SYDNEY--Papua New Guinea's Supreme Court rejected an application on Tuesday to restore water, electricity and food supplies to an Australian-run detention center for asylum seekers where nearly 600 men have been barricaded for a week.

The men in the remote Manus Island facility have defied attempts by Australia and Papua New Guinea to close the camp, refusing to move to three transit centers despite having little food or drinking water.

Dozens of them also need medical help, three asylum seekers said, in a stand-off that the United Nations has described as a "looming humanitarian crisis."

The men have repeatedly said they would not move to the transit camps because they feared PNG residents on the island may attack, or that the will be resettled elsewhere in PNG or another developing nation.

The court rejected the challenge on behalf of one of the detainees because it said power, water and food were available at the three transit centers, Ben Lomai, a lawyer for the detainee who lodged the application, said.

Kate Schuetze, Pacific researcher for rights group Amnesty International, warned conditions could deteriorate "catastrophically."

"The lives of these men, who are only asking for their rights to dignity and safety, are at serious risk," Schuetze said in a statement.

The men, who include asylum seekers from Afghanistan, Iran, Myanmar, Pakistan, Sri Lanka and Syria, were last given food on Oct. 29 and have been relying on sporadic aid from Manus island locals and rainwater.

Several of the detainees told Reuters Papua New Guinea's navy had blocked access for islanders trying to deliver supplies in the past few days. Representatives for Papua New Guinea Immigration Minister Petrus Thomas did not respond immediately to a request for comment about the claim.

Behrouz Boochani, a Kurdish journalist from Iran who has been detained on Manus island for more than four years, said 90 of the men were sick and required "urgent" medical treatment.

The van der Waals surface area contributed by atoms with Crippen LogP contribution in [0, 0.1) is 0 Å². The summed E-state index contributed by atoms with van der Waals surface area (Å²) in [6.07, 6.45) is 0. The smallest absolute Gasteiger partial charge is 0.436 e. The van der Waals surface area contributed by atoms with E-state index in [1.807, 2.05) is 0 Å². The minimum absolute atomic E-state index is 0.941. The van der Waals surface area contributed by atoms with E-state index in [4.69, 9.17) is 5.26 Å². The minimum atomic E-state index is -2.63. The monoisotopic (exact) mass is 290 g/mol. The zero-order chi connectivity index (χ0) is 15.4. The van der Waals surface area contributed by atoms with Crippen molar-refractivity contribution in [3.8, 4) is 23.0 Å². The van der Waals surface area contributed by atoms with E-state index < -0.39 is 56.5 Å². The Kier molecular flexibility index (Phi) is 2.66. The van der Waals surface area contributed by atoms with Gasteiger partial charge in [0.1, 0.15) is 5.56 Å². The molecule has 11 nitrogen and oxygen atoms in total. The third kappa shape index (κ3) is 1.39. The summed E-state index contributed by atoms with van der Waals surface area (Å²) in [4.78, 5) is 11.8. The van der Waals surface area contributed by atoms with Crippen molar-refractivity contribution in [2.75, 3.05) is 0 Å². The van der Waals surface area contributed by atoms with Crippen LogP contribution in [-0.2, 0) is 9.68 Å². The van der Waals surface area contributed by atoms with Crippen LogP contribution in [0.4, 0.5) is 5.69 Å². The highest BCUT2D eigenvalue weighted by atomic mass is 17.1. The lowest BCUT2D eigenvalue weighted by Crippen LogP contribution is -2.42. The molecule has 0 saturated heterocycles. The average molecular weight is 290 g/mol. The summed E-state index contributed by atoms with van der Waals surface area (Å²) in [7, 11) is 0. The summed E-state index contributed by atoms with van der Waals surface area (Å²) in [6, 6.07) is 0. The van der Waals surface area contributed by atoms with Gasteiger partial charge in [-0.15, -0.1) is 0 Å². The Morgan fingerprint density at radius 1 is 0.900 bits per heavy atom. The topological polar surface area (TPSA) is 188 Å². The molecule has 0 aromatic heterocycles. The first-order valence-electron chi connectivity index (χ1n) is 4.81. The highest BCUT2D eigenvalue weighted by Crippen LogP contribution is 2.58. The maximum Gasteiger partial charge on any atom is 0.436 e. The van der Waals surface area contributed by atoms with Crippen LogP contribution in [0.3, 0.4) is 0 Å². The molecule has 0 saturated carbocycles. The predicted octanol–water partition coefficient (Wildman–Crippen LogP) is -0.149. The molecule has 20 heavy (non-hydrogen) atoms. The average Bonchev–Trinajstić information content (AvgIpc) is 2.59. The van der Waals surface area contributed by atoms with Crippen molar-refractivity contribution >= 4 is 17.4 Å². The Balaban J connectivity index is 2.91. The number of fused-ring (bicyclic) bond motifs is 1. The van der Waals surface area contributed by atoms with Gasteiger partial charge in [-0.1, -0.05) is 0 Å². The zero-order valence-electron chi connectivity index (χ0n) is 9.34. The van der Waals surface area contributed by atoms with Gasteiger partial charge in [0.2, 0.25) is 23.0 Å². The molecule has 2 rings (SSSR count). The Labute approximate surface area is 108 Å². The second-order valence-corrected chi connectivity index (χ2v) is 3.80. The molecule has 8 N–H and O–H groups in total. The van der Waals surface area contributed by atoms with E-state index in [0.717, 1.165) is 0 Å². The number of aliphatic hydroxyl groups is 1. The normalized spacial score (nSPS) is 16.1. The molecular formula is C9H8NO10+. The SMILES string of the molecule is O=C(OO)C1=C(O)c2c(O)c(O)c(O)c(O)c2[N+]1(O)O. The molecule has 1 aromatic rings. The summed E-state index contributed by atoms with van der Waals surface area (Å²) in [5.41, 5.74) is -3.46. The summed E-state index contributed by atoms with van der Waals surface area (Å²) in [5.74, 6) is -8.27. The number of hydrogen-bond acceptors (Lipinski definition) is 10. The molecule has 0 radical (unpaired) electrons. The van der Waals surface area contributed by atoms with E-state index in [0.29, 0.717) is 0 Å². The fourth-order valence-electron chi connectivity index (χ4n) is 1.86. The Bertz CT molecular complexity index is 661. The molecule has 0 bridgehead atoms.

"They have infection, stomach ache and diarrhoea because of dirty water," Boochani said.

Despite the conditions, several of the men said they would continue to defy efforts to get them to leave, frustrating Australia's attempts to close one of two controversial detention centers it uses to detain asylum seekers who arrive by boat.

The Manus island camp, and another on the tiny Pacific island nation of Nauru, have been the cornerstones of Australia's controversial immigration policies, which has been strongly criticized by the United Nations and rights groups.

Australian Prime Minister Malcolm Turnbull said before the court ruling on Tuesday the men were only refusing to move to the new transit centers on the encouragement of advocates.

"There are alternative facilities available of a very high quality with food and all of the facilities," Turnbull told Australian Broadcasting Corp. radio.

The relocation of the men is designed to give the United States time to complete vetting of candidates as part of a refugee swap deal that Australia hopes will see it no longer responsible for the detention of nearly 1,400 asylum seekers who have been classified as refugees.

Turnbull negotiated the deal with former U.S. President Barack Obama last year. Under the deal, Australia will accept refugees from Central America.